Opinion: In politics, don’t put the blame on dames or their names


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Is our California democracy more democratic than Iraq’s? Than Tunisia’s?

If you answered ‘yes, of course,’ does that mean that a proposed ballot measure I’ll describe in a moment will fly with Californians?


I doubt it, but here’s the back story:

Iraq’s constitution, adopted in 2005, reserves 25% of parliamentary seats for women, to thwart the Islamists who might hold more influence in the post-Saddam Hussein government and who don’t want women in public political roles at all.

And in Tunisia, the rules require that half the names on a ballot be women’s, and that the names be alternated by gender so people can’t do straight-ticket guy voting. The assembly that’s writing Tunisia’s constitution will probably end up with a document putting women in about one-third of Tunisia’s assembly.

So what does any of this have to do with California politics?

A proposed initiative is collecting signatures to place on the ballot a state constitutional amendment to double the number of legislators in Sacramento -- and require one female, one male.

This would mean 160 Assembly members and 80 state Senators, and some very crowded women’s bathrooms.

When Rose Ann Vuich was elected California’s first female state Senator in 1976, there was no bathroom for women legislators -- only for men. They had to convert a closet into a bathroom, and it’s still called ‘The Rose Room.’

(Vuich’s campaign prefigured Sarah Palin’s by more than 30 years; Vuich dinged her GOP opponent for supporting a ‘freeway to nowhere.’) And every day, several times a day, whenever one of her colleagues addressed the Senate’s membership as ‘gentlemen,’ Vuich rang a bell on her desk to remind them that she was there -- and, implicitly, that more women would follow her.

There are two things about this measure I don’t expect Californians to like. The first is minting more politicians. Californians don’t think much of the ones they have already. Doubling their number is doubling down on dislike.

And the second -- a 50-50 ratio between men and women legislators -- well, as desperately as California and the nation need more women in visible and official positions of authority, voters would balk at being told to do it.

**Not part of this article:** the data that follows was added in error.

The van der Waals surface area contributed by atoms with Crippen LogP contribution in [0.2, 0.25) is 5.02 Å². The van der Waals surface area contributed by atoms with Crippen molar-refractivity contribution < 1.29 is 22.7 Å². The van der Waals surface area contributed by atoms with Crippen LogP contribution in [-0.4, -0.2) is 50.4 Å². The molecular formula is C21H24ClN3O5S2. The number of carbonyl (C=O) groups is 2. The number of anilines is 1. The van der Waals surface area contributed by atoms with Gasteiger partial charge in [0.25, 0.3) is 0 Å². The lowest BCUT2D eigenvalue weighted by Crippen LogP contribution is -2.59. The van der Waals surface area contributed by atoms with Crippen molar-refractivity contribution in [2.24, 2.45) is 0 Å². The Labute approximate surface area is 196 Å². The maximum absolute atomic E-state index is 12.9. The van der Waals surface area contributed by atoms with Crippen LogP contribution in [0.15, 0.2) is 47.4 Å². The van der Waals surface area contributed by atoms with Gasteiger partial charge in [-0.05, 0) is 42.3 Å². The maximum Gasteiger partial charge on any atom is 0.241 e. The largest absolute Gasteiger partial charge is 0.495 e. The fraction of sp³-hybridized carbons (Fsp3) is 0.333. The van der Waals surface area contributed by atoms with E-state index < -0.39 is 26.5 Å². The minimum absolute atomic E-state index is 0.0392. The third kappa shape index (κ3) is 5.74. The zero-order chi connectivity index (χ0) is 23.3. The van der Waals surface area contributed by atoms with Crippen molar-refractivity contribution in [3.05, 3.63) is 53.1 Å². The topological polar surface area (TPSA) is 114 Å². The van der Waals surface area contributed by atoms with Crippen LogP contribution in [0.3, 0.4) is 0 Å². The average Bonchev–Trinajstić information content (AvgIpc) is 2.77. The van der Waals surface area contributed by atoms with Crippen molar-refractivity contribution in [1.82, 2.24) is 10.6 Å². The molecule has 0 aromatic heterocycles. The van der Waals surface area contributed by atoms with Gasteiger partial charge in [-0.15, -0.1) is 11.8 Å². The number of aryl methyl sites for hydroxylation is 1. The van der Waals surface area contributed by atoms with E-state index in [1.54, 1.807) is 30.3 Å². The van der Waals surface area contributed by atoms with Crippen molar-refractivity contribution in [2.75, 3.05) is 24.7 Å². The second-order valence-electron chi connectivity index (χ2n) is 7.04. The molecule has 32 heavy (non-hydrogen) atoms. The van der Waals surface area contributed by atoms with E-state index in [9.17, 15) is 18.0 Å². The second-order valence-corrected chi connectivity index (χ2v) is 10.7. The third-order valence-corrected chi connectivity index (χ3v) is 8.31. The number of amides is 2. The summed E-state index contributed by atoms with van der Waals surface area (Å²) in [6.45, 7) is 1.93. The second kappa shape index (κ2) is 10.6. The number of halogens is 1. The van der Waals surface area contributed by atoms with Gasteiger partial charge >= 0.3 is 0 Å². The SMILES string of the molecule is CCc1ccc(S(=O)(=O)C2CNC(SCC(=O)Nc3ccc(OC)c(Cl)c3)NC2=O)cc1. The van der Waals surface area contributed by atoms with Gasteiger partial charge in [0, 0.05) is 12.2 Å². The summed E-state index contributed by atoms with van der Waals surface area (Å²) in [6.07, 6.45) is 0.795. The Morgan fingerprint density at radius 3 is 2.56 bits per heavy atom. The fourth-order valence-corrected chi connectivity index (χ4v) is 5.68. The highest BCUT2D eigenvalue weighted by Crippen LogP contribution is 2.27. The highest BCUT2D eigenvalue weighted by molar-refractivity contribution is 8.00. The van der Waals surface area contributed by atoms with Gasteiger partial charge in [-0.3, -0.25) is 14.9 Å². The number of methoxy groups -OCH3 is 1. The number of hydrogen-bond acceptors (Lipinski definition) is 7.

California was the first state to send two women senators to D.C. Maine, Washington and New Hampshire followed suit. There’s now a grand total of -- are you ready? -- 17 women in the U.S. Senate. Women are just a tidge over half the U.S. population but only 17% of the U.S. Senate.

The breakthrough year for women in the Senate was 1992, the Year of the Woman, after the Clarence Thomas Supreme Court confirmation hearings showed an all-male committee questioning female witnesses.

California’s equal-representation proposal is the brainchild of someone named B.C. Keith. The secretary of state’s office refers to B.C. Keith with the pronoun ‘her,’ so I have to assume Keith’s a woman.

I also have to think that, like British blockbuster women writers J.K. Rowling and P.D. James, B.C. Keith understands that a more gender-neutral name, using initials only rather than female first names, can make a difference to male readers or voters, whether you’re selling a novel or a political idea. It’s a sad state of monogrammed affairs.

Given that the 2010 elections meant fewer women in Congress than there had been in 20 years, is it possible that women candidates, like women authors, or maybe even women in business or science, feel they’ve got a better shot at succeeding if they, to use the Shakespeare line, feel constrained to ‘unsex’ themselves in their names?

Keith’s measure isn’t likely to go anywhere -- but what if there’s a chance that a D.G. Feinstein or a H.R. Clinton or a M.S. Curie would have a better shot at success than a Dianne or a Hillary or a Marie? If so, maybe there’s a little something we can learn from the Tunisians after all.


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Top photo: Sen. Dianne Feinstein is seen on Aug. 24, 2005 at the Biltmore Hotel in Los Angeles. Credit: Robert Lachman / Los Angeles Times. Bottom photo: Rose Ann Vuich is shown in 1976. Credit: Associated Press